The usual rule that "$\mathrm{pH}$ of 7 is neutral" comes from solutions in water: Water has the property that it can be converted into, and self-converts between ("auto-ioniziation") separate $\mathrm{H}^{+}$ and $\mathrm{OH}^{-}$ ions and its usual molecular form, $\mathrm{H}_2\mathrm{O}$. When one is dealing with pure water with no adulterants present, there is always, due to this process, around $10^{-7}\ \mathrm{\frac{mol}{dm^3}}$ of $\mathrm{H}^{+}$ present (though actually, this depends on temperature, but around room temp, it is around this much). Decimal logarithm of $10^{-7}$ is -7, hence the $\mathrm{pH}$ is 7. When you throw some acid in and it releases its protonic payload, the concentration of $\mathrm{H}^{+}$ rises by that amount, thus the $\mathrm{pH}$ drops.

The key here is that $\mathrm{pH}$ itself is not inherently a measure of acidity or basicity. Rather, it is a measure that is typically associated with such, and thus, serves as a useful proxy therefor, at least under some common circumstances. When you are not dealing with a solution in water - i.e. either as you are talking about here a pure solid chunk of acid material, or you are dealing with acid dissolved in something other than water - the usual signifiers of $\mathrm{pH}$ beyond it being a logarithmic measure of the $\mathrm{H}^{+}$ ion concentration go out the window. Likewise, outside of water, $\mathrm{pH}$ cannot be used to measure bases, either, even simple (Arrhenius) bases since the presence of $\mathrm{OH}^{-}$ does not imply a corresponding deficit in (now non-existent) $\mathrm{H}^{+}$. Non-aqueous basic solutions, even of Arrhenius bases, will have $\mathrm{pH}$ of $+\infty$ as well, hence useless. Indeed, anything that has no free $\mathrm{H}^{+}$ ions knocking around has, by definition, a $\mathrm{pH}$ of $+\infty$.

Insofar as classification goes, that is not done using $\mathrm{pH}$, but rather the chemical behavior of the compound: an acid is signified by its ability to give up $\mathrm{H}^{+}$ under suitable circumstances, e.g. dissolution (Arrhenius' definition) or when brought into contact with a base (Bronsted-Lowry definition, as proton donor). Bases are the complement to this.

(*) ADD (2019-04-28, IE+1935.17 Ms): Upon review, I found and so should point out that this is not technically the "strictest" definition of pH. Technically, it is not log of concentration per se, but rather of the "activity" of $\mathrm{H}^{+}$, which is defined as a "modulated" concentration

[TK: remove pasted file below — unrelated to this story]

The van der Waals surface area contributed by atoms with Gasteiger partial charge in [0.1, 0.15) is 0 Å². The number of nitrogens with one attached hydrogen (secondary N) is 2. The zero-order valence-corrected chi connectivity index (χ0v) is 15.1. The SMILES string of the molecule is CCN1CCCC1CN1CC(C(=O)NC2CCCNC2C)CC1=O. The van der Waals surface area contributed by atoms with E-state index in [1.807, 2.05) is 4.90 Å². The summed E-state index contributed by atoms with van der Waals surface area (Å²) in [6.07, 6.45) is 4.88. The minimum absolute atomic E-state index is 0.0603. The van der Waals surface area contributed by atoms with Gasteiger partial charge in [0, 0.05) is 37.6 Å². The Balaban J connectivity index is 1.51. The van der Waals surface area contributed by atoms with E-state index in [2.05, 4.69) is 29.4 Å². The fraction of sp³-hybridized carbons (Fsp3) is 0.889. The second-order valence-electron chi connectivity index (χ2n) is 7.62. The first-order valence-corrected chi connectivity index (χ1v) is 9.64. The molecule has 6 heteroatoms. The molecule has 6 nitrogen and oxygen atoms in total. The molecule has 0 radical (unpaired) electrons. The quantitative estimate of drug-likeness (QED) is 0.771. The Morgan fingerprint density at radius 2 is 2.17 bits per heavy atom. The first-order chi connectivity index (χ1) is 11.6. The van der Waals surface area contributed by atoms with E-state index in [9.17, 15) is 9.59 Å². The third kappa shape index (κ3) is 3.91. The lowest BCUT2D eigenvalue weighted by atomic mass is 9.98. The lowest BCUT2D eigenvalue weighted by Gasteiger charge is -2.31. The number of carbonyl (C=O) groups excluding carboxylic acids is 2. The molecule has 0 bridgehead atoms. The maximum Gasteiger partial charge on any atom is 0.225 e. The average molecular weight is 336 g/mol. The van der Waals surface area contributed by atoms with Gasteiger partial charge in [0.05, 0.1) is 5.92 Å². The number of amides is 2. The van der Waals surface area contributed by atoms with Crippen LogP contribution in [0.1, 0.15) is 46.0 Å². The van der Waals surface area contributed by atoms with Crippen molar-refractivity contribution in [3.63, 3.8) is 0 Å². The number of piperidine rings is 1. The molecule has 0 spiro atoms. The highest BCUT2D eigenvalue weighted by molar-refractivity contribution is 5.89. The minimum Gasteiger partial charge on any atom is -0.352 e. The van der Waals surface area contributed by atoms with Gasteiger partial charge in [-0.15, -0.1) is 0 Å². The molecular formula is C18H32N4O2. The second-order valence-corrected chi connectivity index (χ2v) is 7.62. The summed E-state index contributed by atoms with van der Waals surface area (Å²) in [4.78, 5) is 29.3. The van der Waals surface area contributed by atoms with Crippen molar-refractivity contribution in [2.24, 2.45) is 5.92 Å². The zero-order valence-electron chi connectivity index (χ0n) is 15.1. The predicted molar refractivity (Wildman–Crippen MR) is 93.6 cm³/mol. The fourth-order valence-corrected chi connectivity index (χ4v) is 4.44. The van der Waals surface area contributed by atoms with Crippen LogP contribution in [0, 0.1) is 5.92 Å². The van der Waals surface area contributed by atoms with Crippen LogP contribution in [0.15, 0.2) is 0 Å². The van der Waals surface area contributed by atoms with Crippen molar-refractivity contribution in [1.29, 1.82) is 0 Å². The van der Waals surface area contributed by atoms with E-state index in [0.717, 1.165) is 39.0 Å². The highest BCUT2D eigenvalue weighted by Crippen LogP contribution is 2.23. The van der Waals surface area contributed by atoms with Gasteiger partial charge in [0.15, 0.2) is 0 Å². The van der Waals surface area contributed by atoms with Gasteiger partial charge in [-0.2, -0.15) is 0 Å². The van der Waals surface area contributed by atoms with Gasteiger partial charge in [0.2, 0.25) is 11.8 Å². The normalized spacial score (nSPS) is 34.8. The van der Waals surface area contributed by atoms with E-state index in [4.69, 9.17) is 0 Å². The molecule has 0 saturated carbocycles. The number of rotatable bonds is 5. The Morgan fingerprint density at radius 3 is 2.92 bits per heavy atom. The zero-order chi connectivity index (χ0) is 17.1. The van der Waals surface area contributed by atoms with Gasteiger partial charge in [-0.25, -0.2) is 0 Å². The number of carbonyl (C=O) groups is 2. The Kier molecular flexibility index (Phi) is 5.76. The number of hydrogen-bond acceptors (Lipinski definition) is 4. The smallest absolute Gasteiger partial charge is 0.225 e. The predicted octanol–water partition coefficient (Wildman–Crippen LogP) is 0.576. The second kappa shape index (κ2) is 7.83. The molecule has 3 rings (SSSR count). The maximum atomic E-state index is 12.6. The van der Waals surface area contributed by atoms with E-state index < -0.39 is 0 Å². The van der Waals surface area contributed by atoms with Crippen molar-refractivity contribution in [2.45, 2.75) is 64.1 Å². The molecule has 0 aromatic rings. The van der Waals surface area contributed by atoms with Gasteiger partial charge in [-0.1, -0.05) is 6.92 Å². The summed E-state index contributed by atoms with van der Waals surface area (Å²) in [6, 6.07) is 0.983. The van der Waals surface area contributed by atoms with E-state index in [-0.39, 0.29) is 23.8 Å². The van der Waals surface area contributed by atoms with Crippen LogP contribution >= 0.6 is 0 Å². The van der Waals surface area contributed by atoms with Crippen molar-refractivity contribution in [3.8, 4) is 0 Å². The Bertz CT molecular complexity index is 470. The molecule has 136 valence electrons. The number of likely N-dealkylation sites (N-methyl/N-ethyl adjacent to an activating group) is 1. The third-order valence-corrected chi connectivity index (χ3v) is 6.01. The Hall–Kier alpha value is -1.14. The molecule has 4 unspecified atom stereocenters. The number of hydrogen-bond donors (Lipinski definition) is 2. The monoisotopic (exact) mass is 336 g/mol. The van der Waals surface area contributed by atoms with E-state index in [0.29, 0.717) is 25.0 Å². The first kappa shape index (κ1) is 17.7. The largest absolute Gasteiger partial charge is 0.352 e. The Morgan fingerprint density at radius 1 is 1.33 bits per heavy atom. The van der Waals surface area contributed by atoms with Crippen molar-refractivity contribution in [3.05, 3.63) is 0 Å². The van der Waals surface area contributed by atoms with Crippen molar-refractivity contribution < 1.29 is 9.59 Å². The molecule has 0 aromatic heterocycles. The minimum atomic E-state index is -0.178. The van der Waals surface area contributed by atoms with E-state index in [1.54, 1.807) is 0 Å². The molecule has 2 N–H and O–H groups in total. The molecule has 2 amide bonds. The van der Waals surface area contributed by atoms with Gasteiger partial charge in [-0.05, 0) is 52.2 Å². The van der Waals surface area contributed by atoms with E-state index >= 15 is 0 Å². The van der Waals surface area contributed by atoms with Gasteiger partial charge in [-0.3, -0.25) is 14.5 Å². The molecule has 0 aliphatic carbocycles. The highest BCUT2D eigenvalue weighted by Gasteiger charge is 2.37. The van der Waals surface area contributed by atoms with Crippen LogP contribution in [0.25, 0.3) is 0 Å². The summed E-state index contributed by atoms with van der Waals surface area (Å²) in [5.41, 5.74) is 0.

$$a_{\mathrm{H}^{+}} := f_{\mathrm{int}}(S) \cdot [\mathrm{H}^{+}]$$

by a factor $f_{\mathrm{int}}(S) \in [0, 1]$ which accounts for interactivity between dissolved $\mathrm{H}^{+}$ due to the fact of their extended charge (Coulomb / electrostatic) interactions and that modifies the acid behavior. This factor depends on the thermodynamic state $S$ of the system which includes both temperature and the concentration itself and thus makes the "proper" $\mathrm{pH}$ nonlogarithmic in the concentration. Nonetheless, as concentration approaches zero, $f_{\mathrm{int}}(S)$ goes to $1$ and $a_{\mathrm{H}^{+}}$ still vanishes, hence the $\mathrm{pH}$ is still $+\infty$ and moreover, at low nonzero concentrations the two definitions are very close. The "concentration $\mathrm{pH}$" as given above is more "properly" written "$\mathrm{p[H]}$".

  • 1
    $\begingroup$ +1 for everything, but especially for "pH itself... serves as a useful proxy..." which was my aha! moment. $\endgroup$
    – uhoh
    Apr 28, 2019 at 8:20

This is will probably confuse you, but ice will have an ionization constant too.

For aqueous solutions we typically write:

$\ce{K_w = [H+][OH-]}$

where the brackets $\ce{[...]}$ denote concentration. This is good enough for most work in solutions with low ionic content. However we should really being using activities, $\large a$. So the expression becomes

$\ce{K_w} = \large a_{\ce{H+}}\cdot \large a_{OH-}$

$\pu{pH_w} = -\log_{10}{\large a_{\ce{H+}}}$


$\pu{pH} = -\log_{10}{(\large a_{\ce{H+}})}$

thus there will also be an equation for ice:

$\ce{K_{ice}} = \large a'_{\ce{H+}}\cdot \large a'_{OH-}$

$\pu{pH_{ice}} = -\log_{10}{(\large a_{\ce{H+}})}$

But the activities will measured and calculated differently in a solid than they are in a liquid.


Your Answer

By clicking “Post Your Answer”, you agree to our terms of service and acknowledge you have read our privacy policy.

Not the answer you're looking for? Browse other questions tagged or ask your own question.